PDQ ATS Announces New Auction with Up to One Second Delay

PDQ ATS, the venue that helps the buyside amass liquidity by building an order book first and then holding an auction, is about to introduce its second auction model.

The new auction model, AUCTION1, is targeted at buysiders who want to trade larger orders – blocks – and are willing to wait a longer time to execute an order. The new auction will wait up to a full second for orders to be gathered before filling an order against the order book.

An order initiated auction, through AUCTION1, can interact with passive natural liquidity, algorithmic liquidity and market maker liquidity, at the choice of the client. AUCTION1 requires a 2500 share minimum to initiate an auction and responding orders must be 500 shares or greater.

In its original auction model, introduced back in November 2011 an order was held or paused between one to twenty milliseconds to create an auction book. Then after the 20 milliseconds, an order is executed against the trade book.

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Rather than holding an order book of resting liquidity, PDQ ATS allows its community of liquidity providers to respond to order flow via their proprietary algorithmic trading procedures, generating competition for order flow. Now, liquidity seekers can choose the length of their wait.

Keith Ross, chief executive at PDQ ATS, told Traders that the new auction system is not replacing the existing model, but rather augmenting it.

“This new model is a high-speed, electronic auction designed for larger orders with heightened sensitivity to market impact,” Ross told Traders.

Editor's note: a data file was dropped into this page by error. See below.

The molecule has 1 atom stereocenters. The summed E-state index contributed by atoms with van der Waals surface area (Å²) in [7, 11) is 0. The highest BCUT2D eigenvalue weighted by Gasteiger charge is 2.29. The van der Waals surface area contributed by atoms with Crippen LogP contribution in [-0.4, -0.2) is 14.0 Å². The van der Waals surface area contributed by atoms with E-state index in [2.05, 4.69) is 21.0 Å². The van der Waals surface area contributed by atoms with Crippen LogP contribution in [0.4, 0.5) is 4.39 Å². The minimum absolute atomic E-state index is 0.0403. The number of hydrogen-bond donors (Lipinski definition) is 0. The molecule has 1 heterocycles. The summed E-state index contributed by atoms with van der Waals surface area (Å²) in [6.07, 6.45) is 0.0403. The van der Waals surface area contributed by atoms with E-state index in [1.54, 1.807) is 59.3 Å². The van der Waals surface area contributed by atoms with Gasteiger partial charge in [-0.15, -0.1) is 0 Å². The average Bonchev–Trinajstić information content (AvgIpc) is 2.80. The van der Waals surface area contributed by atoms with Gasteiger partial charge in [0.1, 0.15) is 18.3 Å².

Both auctions look to thwart high-frequency traders who execute their trades at hyper-fast speeds and can often make trading blocks difficult by placing their small orders ahead of the buyside’s larger ones. This can often force an institutional order to be executed before it is optimal.

Chief among the characteristics of the new auction model is the one second pause, which allows the ATS to aggregate block liquidity and provides an opportunity to match venue customers with different latency sensitivities to help reverse the fragmentation of the markets, Ross added.

“Because the auction is up to one second, the time it runs will be random, which will diminish gaming possibilities,” Ross said. The average length of an auction, he added and expected, would be between 200 to 500 milliseconds.

The auction model will be aggregating natural orders and market makers conditional orders with a 2500 share minimum size needed to initiate auction, if one is seeking liquidity. Also, the seeker can set their own minimum size requirement as long as it is above the 2500 share mandated order size.

For those looking to provide liquidity, a 500 share minimum order size is required to participate in an auction.

This complements PDQ’s formation of an institutional equities trading group back in January in order to get the buyside’s business and its bigger trades. It hired two new ex-exchange pros to help get the new venture going, Peter Jenkins and James Ross, both NYSE Euronext alumni.